A Heart for Art
Alana Knuff prefers painting from real life, not a photo. “My fascination is with the person’s face,” she says. “You can see their personality, their soul. I’ve always loved painting people because they each have their own uniqueness.”
Knuff started creating portraits professionally in 2008, but she’s adored the art form her whole life.
“I started drawing as a child,” she says. “When I had free time I would sit out on the porch with my pad of paper and sketch people. I started with imaginary figures, and then gradually worked my way to people. As I got older, I created my first portraits—one of my mother and then one of my college roommate.”
up with a mother who taught art and a father who was a mechanical engineer, Knuff felt torn between her analytical mind and her artistic heart. She worked most of her life as a capital project manager for Harvard and the University of Texas, retired in 2008 and began living her dream.
“I decided that my artsy side would finally have its day. I feel like I’ve been on the expressway in the art world for the last few years,” she says. “I still have so much to learn about it.” Although I’ve worked a lot with pen and ink and with pastels, I know that my passion lies in creating portraits.”
Knuff did a lot of her learning this year at the Art Academy in Florence, Italy, where she studied portraiture with Maureen Hyde.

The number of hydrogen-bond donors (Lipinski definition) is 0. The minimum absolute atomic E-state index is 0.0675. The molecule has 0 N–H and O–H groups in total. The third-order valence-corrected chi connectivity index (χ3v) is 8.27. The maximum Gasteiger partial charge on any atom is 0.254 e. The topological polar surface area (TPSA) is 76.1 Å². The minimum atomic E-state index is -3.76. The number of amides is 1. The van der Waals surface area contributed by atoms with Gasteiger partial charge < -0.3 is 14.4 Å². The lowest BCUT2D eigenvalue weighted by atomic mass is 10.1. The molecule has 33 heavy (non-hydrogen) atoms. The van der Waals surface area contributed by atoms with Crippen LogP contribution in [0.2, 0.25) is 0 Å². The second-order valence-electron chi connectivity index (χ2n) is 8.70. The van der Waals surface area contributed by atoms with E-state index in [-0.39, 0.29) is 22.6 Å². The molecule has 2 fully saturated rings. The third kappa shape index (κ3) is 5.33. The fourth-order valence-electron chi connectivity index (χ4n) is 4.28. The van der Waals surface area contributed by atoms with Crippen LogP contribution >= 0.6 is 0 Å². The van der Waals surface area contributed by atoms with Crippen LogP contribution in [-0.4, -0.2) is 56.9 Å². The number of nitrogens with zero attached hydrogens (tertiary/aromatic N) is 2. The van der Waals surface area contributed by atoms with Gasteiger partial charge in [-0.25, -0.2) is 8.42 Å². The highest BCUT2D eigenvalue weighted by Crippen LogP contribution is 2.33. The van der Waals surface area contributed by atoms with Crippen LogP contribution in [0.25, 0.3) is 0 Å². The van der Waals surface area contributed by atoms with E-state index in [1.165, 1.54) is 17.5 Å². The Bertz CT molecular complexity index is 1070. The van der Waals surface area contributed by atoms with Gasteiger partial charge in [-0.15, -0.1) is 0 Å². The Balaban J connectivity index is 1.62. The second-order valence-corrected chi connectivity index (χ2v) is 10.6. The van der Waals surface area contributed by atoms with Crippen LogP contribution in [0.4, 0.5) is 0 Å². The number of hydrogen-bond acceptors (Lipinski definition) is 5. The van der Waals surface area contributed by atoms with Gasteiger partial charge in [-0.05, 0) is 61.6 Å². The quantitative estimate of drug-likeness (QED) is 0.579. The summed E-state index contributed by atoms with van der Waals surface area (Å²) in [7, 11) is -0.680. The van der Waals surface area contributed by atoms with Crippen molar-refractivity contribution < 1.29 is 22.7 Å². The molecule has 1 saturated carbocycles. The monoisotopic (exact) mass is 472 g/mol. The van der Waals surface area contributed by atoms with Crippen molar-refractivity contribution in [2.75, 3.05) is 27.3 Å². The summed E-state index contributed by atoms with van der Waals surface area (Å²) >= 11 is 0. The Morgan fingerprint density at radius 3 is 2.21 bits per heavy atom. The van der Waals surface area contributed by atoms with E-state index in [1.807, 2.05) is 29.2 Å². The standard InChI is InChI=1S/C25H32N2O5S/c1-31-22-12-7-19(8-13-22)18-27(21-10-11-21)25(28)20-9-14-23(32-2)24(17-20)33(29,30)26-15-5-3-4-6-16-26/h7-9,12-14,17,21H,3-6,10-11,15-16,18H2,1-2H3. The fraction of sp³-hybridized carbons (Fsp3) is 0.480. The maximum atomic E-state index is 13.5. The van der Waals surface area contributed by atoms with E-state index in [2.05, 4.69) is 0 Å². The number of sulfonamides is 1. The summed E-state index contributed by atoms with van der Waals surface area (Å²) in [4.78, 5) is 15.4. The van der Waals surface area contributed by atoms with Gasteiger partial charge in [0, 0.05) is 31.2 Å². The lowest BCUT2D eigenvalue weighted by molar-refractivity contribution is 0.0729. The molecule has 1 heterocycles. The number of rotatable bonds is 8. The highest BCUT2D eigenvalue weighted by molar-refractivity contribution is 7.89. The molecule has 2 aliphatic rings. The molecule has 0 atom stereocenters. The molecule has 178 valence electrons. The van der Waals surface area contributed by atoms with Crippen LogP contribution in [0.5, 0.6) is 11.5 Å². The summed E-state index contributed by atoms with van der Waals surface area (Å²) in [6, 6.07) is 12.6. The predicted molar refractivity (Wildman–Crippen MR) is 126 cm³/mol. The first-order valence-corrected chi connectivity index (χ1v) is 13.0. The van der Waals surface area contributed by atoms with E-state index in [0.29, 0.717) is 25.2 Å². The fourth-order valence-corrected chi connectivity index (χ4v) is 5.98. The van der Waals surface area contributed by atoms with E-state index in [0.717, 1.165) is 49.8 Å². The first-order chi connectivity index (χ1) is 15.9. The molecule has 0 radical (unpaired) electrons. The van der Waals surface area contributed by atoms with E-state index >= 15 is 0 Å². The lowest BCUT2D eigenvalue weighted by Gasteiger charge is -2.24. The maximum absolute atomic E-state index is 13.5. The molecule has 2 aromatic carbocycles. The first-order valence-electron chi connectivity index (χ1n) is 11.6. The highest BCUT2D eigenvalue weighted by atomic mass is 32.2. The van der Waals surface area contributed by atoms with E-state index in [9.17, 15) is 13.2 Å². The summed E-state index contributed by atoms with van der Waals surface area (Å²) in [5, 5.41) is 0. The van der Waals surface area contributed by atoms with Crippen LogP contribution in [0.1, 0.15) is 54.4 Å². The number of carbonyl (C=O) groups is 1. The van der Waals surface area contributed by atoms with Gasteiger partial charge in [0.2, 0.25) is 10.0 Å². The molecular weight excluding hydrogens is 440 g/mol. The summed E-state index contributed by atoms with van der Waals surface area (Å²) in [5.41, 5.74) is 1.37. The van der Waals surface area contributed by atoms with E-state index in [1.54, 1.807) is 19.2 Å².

“It was a life-changing experience. I now paint every day and I’ve joined several art associations,” she says. “I have paintings in the United States and in Italy as well. I sold a painting to [master craftsman] Giorgio Filacamo while I was in Ravello; he’s made cameos for Elizabeth Taylor and the Roselyn Carter.”
A portrait can make a very exquisite gift in a family, and Knuff takes pride in creating something that will last.
“It’s a legacy, an heirloom,” she explains. “It’s also an act of love on the part of the painter.”
Knuff shares the different stages of the portrait’s creation with her client, ensuring that they’ll be happy with the finished piece. “I begin with the underpainting by using transparent red oxide,” she explains. “It captures the values and pose for the portrait, providing a roadmap for the entire composition. I then ask the client to come see it before I continue.”
Later, clients come back to check for additional changes.
“I want to know if I’ve accurately captured the person,” says Knuff. “There is nothing more satisfying than the client viewing a portrait of their loved one and falling completely in love.”
Speaking of love, Alana agrees that portraits make unique, timeless gifts for any romantic occasion, from Valentine’s Day to a wedding anniversary.
“There are two people in a marriage, and I suggest a portrait together of the husband and wife,” says Knuff. “Why not capture the love between them?”
“I’ve always loved the process of a portrait,” she says, “particularly the moment when the person finally jumps onto the canvas and you say, ‘A-ha! There they are!’ It’s exciting.”
Visit Alana’s website at www.alanaknuff.com. To view her work, go to the Hamlet Fine Art Gallery on Broad Street in Charleston.